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Cited by 18 (5 self)
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The standard string matching problem involves finding all occurrences of a single pattern in a single text. While this approach works well in many application areas, there are some domains in which it is more appropriate to deal with dictionaries of patterns. A dictionary is a set of patterns; the goal of dictionary matching is to find all dictionary patterns in a given text, simultaneously. In string matching, randomized algorithms have primarily made use of randomized hashing functions which convert strings into "signatures" or "finger prints". We explore the use of finger prints in conjunction with other randomized and deterministic techniques and data structures. We present several new algorithms for dictionary matching, along with parallel algorithms which are simpler of more efficient than previously known algorithms.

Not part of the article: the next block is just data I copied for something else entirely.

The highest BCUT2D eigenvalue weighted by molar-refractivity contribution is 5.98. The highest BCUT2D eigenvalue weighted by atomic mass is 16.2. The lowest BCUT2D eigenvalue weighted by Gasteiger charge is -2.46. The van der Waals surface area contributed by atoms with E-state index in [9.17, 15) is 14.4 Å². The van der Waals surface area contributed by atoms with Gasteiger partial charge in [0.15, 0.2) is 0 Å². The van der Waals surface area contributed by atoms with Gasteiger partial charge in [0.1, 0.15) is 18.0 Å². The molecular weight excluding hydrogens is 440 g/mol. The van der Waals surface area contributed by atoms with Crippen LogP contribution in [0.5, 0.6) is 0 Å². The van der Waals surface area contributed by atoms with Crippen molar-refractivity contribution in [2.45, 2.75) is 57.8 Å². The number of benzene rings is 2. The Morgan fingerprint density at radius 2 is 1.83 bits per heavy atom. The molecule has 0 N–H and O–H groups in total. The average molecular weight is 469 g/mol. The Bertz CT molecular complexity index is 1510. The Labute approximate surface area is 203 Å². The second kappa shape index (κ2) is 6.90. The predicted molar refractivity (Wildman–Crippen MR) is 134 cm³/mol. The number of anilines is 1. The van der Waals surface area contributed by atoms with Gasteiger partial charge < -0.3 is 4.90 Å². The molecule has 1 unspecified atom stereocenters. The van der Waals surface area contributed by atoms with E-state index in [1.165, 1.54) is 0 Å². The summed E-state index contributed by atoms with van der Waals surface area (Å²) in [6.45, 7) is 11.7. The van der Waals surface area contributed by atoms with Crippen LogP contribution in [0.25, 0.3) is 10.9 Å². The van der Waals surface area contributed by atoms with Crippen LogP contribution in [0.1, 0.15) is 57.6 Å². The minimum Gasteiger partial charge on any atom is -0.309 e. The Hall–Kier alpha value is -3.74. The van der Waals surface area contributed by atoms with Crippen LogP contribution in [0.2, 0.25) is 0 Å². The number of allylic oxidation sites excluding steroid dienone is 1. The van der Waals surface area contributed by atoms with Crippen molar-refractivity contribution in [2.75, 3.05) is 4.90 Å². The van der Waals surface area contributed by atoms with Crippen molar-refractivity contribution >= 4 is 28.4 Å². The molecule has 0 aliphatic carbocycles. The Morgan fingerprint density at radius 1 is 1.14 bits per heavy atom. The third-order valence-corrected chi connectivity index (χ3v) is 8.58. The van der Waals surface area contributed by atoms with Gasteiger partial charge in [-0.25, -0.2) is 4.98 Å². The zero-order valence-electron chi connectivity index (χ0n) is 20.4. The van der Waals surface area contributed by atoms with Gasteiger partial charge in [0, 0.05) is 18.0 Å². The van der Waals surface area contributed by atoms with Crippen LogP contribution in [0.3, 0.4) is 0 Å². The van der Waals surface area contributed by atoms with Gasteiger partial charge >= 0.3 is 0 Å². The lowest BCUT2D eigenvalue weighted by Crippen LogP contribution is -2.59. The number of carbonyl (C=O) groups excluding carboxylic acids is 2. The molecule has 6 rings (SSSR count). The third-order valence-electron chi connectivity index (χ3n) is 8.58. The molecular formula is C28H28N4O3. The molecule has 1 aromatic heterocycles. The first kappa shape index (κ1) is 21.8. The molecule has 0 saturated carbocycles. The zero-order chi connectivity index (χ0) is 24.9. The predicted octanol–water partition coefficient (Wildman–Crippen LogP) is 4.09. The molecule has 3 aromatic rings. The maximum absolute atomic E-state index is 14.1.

Error Correcting Codes, Perfect Hashing Circuits, and Deterministic Dynamic Dictionaries
, 1997
"... We consider dictionaries of size n over the finite universe U = and introduce a new technique for their implementation: error correcting codes. The use of such codes makes it possible to replace the use of strong forms of hashing, such as universal hashing, with much weaker forms, such as clus ..."
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Cited by 17 (2 self)
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We consider dictionaries of size n over the finite universe U = and introduce a new technique for their implementation: error correcting codes. The use of such codes makes it possible to replace the use of strong forms of hashing, such as universal hashing, with much weaker forms, such as clustering. We use